To join for ever on the hills of light:
To thine embrace this joyful spirit moves
To thee, the partner of his earthly loves;
He welcomes thee to pleasures more refin'd,
And better suited to th' immortal mind.
Are you completely hooked? Want to read her entire published book?
There’s little to be known about Jupiter Hammon, on the other hand. He was born a slave around 1720 (exact d.o.b unknown) and owed by Henry Lloyd of Long Island. The Lloyds allowed Hammon to attend school and so he learned to read and write. With their help, he also published his first work in New York—“An Evening Thought.”—in 1761, the same year that Wheatley was bought to the states. As the Lloyds were fervent Christians, so became he and his poetry drips with religious doctrine and admonishment. He continued to write various poems, even including one addressed to Wheatley acknowledging her skill as a writer (or rubbing salt in her wounds about no longer being the first published poet? Just kidding, that happens years later, remember?). His most notable work, published in 1787, is a prose piece titled, “An Address to the Negroes of the State of New York,” urging blacks to be true to their masters. At the same time, he disapproved of the institution of slavery and argued for the freedom of younger slaves. He was last heard about in 1790 and thought to have died before the early 1800s.
Below are the first few lines of “An Evening Thought”.
AN Evening THOUGHT. Salvation by CHRIST, WITH PENETENTIAL CRIES:
Composed by Jupiter Hammon, a Negro belonging to Mr Lloyd, of Queen's-Village, on Long-Island, the 25th of December, 1760.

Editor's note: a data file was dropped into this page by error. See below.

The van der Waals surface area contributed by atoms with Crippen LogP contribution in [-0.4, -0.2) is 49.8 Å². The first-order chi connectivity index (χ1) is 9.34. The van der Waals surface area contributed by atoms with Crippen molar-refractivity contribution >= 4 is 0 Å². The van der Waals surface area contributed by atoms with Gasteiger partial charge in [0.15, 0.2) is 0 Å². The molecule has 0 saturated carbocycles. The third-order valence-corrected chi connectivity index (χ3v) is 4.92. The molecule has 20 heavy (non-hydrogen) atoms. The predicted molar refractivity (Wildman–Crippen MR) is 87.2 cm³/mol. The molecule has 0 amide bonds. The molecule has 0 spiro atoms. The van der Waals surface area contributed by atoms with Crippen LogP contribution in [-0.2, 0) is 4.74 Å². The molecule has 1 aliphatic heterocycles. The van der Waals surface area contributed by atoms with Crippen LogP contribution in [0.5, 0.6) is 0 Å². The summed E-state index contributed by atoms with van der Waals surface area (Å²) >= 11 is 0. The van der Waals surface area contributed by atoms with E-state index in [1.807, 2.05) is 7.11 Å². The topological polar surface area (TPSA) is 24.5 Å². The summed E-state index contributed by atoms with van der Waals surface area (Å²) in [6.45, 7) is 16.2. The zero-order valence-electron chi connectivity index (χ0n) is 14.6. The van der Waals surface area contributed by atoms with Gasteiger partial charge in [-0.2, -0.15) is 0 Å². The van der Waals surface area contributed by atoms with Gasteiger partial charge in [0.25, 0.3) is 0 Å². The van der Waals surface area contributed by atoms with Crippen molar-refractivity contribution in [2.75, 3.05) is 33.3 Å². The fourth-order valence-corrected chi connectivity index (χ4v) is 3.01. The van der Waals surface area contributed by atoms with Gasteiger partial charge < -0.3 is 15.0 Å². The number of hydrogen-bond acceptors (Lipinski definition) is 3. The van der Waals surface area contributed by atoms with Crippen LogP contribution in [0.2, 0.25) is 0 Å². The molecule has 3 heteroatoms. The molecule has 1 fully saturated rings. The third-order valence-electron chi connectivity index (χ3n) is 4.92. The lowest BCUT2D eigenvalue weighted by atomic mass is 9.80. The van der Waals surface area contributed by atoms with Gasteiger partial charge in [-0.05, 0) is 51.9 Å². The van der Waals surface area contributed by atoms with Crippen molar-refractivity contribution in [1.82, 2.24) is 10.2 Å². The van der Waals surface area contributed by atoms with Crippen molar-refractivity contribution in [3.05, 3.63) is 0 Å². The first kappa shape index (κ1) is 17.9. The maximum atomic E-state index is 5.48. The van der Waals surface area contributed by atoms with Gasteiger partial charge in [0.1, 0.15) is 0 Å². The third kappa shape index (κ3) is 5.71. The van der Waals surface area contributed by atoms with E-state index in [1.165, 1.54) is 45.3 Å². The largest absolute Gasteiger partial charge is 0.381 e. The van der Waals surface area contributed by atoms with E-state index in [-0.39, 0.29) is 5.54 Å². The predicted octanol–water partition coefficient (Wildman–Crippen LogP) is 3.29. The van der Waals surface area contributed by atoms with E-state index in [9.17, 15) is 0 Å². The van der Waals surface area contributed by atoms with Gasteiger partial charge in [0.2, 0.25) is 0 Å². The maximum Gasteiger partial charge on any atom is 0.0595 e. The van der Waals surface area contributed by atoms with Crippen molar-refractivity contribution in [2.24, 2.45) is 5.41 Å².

Salvation comes by Jesus Christ alone,
The only Son of God;
Redemption now to every one,
That love his holy Word.
Dear Jesus we would fly to Thee,
And leave off every Sin,
Thy tender Mercy well agree;
Salvation from our King.
Salvation comes now from the Lord,
Our victorious King;
His holy Name be well ador'd,
Salvation surely bring.
Dear Jesus give thy Spirit now,
Thy Grace to every Nation,
His extoling of Philly’s poetic talents are below in the first few lines of “An Address to Miss Phillis Wheatly”.
O come you pious youth! adore
The wisdom of thy God,
In bringing thee from distant shore,
To learn His holy word.
Thou mightst been left behind
Amidst a dark abode;
God’s tender mercy still combin’d
Thou hast the holy word.
Fair wisdom’s ways are paths of peace,
And they that walk therein,
Shall reap the joys that never cease
And Christ shall be their king.
Are you loving this stuff and simply must have more? Go here: http://poetry.about.com/library/weekly/blhammontowheatley.htm
So, today’s African American firsts are published poets, Phillis Wheatley and Jupiter Hammon.
Have requests about next African American firsts post. Leave your suggestion in the comments and I’ll see what I can do!
Until next time,
Life is funny.
"Wheatley, Phillis." American Authors, 1600-1900 (1938): Biography Reference Bank (H.W. Wilson). Web. 1 Feb. 2012.
"Hammon, Jupiter." American Authors, 1600-1900 (1938): Biography Reference Bank (H.W. Wilson). Web. 1 Feb. 2012.
James A. Rawley. “The World of Phillis Wheatley.” The New England Quarterly , Vol. 50, No. 4 (Dec., 1977), pp. 666-677. Web. 1 Feb. 2012.
“Phillis Wheatley”. Wikipedia. Wikimedia. N.d. Web. 1 Feb. 2012
“Jupiter Hammon”. Wikipedia. Wikimedia. N.d. Web. 1 Feb. 2012